Rolling Stone seems to think so too, naming Wonder’s 1976 funk/soul masterpiece the fourth finest in music history.
“The album’s mastery of many styles remains astonishing, but the feat might not have meant so much had Wonder not delivered some of his most impassioned political art as well … perhaps most movingly, ‘Black Man,’ in which he runs down a funky list of global Afro-diasporic aspirations and heroes,” the magazine wrote, of the record.
Hidden amongst ‘Black Man’s honor roll is one of the most incredible pop culture shoutouts in American medical history.
Dr. Daniel Hale Williams was the surgeon that got the shout out, having successfully repaired the pericardium of a man stabbed in a 1893 Chicago bar fight.
Though resulting research has confirmed a similar surgery took place in St Louis two years before, Williams certainly deserved Wonder’s attention.
A physician and surgeon at a time when color usually divided his profession and patients, he continually battled against racial injustice, claiming significant victories.
Thanks to Williams—originally a barber—Black nurses were able to train in Chicago for the first time, while the city’s Black med students were finally able to gain residencies they were previously barred from.
“To have known him was a pleasure; to know him intimately was a priceless privilege,” Helen Buckler wrote, in her 1954 biography of Williams.
“He was at once an inspiration and an aid. To emulate his simplicity, his kindly spirit and his great modesty is to pay tribute to the truly great. The world has lost greatly [with his death].”
Though still a nerve wracking experience for patients, and delicate challenges for those conducting procedures, heart surgeries have become safer—even more routine—as recent decades have provided technological advancements.
“When people think about heart surgery, it is usually the idea of ‘open heart surgery,” Dr. Antony Chu wrote for Lifespan.
“This surgery is considered invasive. It not only includes a large incision in the chest, but, also, the heart is stopped and the patient is put on a heart-lung machine during the procedure.
“In the last two decades, great advances have been made in the field of minimally invasive procedures. Treating the heart is no exception. Minimally invasive procedures involve small incisions, through which surgeons can use a camera and robotic surgical tools that allow for great incision.”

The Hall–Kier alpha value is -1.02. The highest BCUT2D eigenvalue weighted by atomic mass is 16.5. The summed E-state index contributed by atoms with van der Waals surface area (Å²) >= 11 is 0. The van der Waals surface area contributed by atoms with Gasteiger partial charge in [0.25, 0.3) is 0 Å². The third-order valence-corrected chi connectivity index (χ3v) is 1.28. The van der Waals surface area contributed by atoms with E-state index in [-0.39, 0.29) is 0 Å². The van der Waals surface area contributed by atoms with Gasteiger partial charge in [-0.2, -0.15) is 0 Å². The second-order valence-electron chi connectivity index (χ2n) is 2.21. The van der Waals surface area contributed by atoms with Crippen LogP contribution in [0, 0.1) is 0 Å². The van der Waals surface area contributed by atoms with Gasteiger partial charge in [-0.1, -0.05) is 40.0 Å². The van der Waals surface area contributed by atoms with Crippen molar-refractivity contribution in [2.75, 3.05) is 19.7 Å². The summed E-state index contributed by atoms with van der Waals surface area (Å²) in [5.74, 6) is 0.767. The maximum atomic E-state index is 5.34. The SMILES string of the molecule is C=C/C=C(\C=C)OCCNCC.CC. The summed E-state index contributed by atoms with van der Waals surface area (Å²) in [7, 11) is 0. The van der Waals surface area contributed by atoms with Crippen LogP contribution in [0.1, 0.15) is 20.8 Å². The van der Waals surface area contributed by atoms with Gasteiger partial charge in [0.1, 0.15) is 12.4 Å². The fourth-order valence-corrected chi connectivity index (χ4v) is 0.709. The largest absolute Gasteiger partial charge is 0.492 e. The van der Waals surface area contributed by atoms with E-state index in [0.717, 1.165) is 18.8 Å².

Despite the current state of play, there was a time when physicians getting anywhere near the heart was considered bad practice.
As late as 1896, three years after Williams’ procedure in Chicago, renowned English surgeon Dr. Stephen Paget declared “surgery of the heart has probably reached the limit set by nature to all surgery; no new method and no new discovery can overcome the natural difficulties that attend a wound of the heart.”
Dr. Ludwig Rehn made the first successful repair of a stab wound to the heart itself in Frankfurt, Germany, during the same year Paget scotched further advances. Milestones regularly fell for the next 70 years.
“He was at once an inspiration and an aid. To emulate his simplicity, his kindly spirit and his great modesty is to pay tribute to the truly great.”
Though he didn’t set out to join its ranks, Williams’ journey into the annals of heart surgery history is perhaps more incredible than many of its other big names.
Born on January 18, 1856 in Hollidaysburg, Pennsylvania, Williams was one of eight children. His father was a deeply religious Black barber, while his mother, Sarah Price, was a mixed-race abolitionist.
Tragedy struck the family in 1865, when his father died of consumption. It forced the Williams family to move to Baltimore, where the future surgeon would become a shoemaker’s apprentice.
Williams moved to Janesville, Wisconsin in his late teens, where, like his father, he was a successful barber. Eventually, he was drawn to medicine and started as an apprentice to Dr. Henry Palmer, a famous Civil War surgeon.
Palmer, later a Surgeon-General of Wisconsin, helped Williams into a spot at Chicago Medical School in 1880. He would graduate from three years later, at the time when only three other Black physicians were practicing in the city.
Work at a small South Chicago practice opened Williams’ eyes to the systematic disparities felt by its Black community.